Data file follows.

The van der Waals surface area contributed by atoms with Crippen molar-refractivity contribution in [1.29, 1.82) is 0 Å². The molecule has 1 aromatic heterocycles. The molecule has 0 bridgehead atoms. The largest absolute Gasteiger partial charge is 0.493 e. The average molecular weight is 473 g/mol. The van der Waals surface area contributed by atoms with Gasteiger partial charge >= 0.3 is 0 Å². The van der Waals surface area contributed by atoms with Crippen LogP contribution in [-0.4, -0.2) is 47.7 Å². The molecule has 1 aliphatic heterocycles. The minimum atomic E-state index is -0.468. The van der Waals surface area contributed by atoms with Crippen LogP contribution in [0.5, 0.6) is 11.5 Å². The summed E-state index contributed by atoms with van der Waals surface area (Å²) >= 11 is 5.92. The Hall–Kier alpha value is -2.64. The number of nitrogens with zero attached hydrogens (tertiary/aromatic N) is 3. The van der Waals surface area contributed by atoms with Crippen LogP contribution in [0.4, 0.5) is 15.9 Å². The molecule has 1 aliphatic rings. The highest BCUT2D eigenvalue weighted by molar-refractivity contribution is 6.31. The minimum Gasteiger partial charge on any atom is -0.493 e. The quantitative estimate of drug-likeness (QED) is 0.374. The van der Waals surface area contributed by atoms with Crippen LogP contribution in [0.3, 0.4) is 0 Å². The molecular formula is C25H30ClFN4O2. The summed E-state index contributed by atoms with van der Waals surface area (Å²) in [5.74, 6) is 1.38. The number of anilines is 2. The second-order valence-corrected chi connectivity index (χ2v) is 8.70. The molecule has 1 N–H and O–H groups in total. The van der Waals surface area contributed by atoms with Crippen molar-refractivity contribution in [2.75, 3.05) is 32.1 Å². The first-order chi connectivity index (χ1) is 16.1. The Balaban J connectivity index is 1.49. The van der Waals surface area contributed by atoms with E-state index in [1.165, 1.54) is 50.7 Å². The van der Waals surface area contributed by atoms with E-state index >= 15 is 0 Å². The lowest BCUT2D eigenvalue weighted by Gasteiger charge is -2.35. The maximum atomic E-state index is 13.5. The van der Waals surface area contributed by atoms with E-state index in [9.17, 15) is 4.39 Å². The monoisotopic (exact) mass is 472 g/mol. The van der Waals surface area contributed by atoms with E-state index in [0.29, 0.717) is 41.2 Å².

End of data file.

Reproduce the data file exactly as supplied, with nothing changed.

The van der Waals surface area contributed by atoms with Crippen molar-refractivity contribution in [1.29, 1.82) is 0 Å². The molecule has 1 aromatic heterocycles. The molecule has 0 bridgehead atoms. The largest absolute Gasteiger partial charge is 0.493 e. The average molecular weight is 473 g/mol. The van der Waals surface area contributed by atoms with Gasteiger partial charge >= 0.3 is 0 Å². The van der Waals surface area contributed by atoms with Crippen LogP contribution in [-0.4, -0.2) is 47.7 Å². The molecule has 1 aliphatic heterocycles. The minimum atomic E-state index is -0.468. The van der Waals surface area contributed by atoms with Crippen LogP contribution in [0.5, 0.6) is 11.5 Å². The summed E-state index contributed by atoms with van der Waals surface area (Å²) >= 11 is 5.92. The Hall–Kier alpha value is -2.64. The number of nitrogens with zero attached hydrogens (tertiary/aromatic N) is 3. The van der Waals surface area contributed by atoms with Crippen LogP contribution in [0.4, 0.5) is 15.9 Å². The molecule has 1 aliphatic rings. The highest BCUT2D eigenvalue weighted by molar-refractivity contribution is 6.31. The minimum Gasteiger partial charge on any atom is -0.493 e. The quantitative estimate of drug-likeness (QED) is 0.374. The van der Waals surface area contributed by atoms with Crippen LogP contribution in [0.3, 0.4) is 0 Å². The molecular formula is C25H30ClFN4O2. The summed E-state index contributed by atoms with van der Waals surface area (Å²) in [5.74, 6) is 1.38. The number of anilines is 2. The second-order valence-corrected chi connectivity index (χ2v) is 8.70. The molecule has 1 N–H and O–H groups in total. The van der Waals surface area contributed by atoms with Crippen molar-refractivity contribution in [2.75, 3.05) is 32.1 Å². The first-order chi connectivity index (χ1) is 16.1. The Balaban J connectivity index is 1.49. The van der Waals surface area contributed by atoms with E-state index in [1.165, 1.54) is 50.7 Å². The van der Waals surface area contributed by atoms with E-state index >= 15 is 0 Å². The lowest BCUT2D eigenvalue weighted by Gasteiger charge is -2.35. The maximum atomic E-state index is 13.5. The van der Waals surface area contributed by atoms with E-state index in [9.17, 15) is 4.39 Å². The monoisotopic (exact) mass is 472 g/mol. The van der Waals surface area contributed by atoms with E-state index in [0.29, 0.717) is 41.2 Å².